WEBER: The one area where I would say we should still really have a serious conversation about prices is food staples, where we have seen prices overall going up quite dramatically. We have seen that in recent months, the input costs for a lot of the processed food has been falling, which means that there is room for price decreases. And I'm here not talking about generalized deflation, but I'm talking about the prices of basic food items that people need in their daily lives. And in fact, we have a situation where the grocery sector is incredibly concentrated, which means that one could actually work with the grocery chains to come up with a solution to ensure the affordability of a basket of basic food items.

But I would also say that for the food question, we have to take not only a domestic perspective, but we have to take an international perspective, because if we see food insecurity go up in a rich country like the United States, we are talking about hunger in the rest of the world. We need multilayered buffer stock systems that operate on a national, international and regional levels, and that would basically be modeled on the idea of the strategic petroleum reserve where these buffer stock systems buys and stores, let's say, grain, or as already is the case in the U.S. right now, buys and stores oil at a time where the prices are low or falling and then releases that stored good when the prices start picking up.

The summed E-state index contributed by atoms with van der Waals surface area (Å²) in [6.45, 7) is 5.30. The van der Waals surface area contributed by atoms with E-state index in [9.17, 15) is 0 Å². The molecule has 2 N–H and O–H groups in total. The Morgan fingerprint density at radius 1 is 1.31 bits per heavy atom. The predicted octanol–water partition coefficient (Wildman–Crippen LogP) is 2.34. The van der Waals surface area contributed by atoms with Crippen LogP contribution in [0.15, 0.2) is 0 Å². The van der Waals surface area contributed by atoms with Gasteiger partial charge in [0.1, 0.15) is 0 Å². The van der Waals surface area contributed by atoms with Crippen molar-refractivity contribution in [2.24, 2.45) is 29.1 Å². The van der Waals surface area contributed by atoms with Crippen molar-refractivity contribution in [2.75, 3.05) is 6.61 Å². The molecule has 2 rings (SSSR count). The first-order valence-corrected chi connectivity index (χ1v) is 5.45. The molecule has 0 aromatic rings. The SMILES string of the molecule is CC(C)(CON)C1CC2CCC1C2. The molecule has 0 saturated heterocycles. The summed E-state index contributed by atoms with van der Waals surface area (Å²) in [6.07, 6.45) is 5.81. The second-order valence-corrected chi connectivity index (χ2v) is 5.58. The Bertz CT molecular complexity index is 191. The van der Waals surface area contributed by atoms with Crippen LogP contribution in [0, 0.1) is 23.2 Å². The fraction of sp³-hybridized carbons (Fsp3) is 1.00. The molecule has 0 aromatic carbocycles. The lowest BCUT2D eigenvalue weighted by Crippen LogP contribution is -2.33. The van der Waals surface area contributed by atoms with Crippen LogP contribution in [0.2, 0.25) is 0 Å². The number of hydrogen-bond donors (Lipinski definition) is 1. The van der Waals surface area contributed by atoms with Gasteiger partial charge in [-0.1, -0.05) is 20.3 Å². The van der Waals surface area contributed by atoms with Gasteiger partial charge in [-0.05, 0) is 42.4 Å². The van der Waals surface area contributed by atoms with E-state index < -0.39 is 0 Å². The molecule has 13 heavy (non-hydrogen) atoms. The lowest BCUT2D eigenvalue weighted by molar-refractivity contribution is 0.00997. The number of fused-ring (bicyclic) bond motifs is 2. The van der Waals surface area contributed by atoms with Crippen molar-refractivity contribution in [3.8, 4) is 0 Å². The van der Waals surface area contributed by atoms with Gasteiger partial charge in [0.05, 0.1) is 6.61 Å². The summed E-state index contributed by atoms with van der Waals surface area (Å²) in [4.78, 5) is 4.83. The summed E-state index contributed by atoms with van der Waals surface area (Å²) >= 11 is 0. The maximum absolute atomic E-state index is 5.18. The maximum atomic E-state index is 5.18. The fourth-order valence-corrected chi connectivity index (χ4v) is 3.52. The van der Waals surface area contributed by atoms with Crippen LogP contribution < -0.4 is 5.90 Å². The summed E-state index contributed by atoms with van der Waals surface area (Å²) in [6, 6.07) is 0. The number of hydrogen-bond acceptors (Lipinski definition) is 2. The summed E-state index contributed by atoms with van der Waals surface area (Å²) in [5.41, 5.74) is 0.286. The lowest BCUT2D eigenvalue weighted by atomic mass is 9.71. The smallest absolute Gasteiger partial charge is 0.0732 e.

KURTZLEBEN: That's Isabella Weber. She's an associate professor of economics at the University of Massachusetts Amherst. Isabella, thank you so much.

WEBER: Thank you so much for having me. Transcript provided by NPR, Copyright NPR.

NPR transcripts are created on a rush deadline by an NPR contractor. This text may not be in its final form and may be updated or revised in the future. Accuracy and availability may vary. The authoritative record of NPR’s programming is the audio record.

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Danielle Kurtzleben is a political correspondent assigned to NPR's Washington Desk. She appears on NPR shows, writes for the web, and is a regular on The NPR Politics Podcast. She is covering the 2020 presidential election, with particular focuses on on economic policy and gender politics.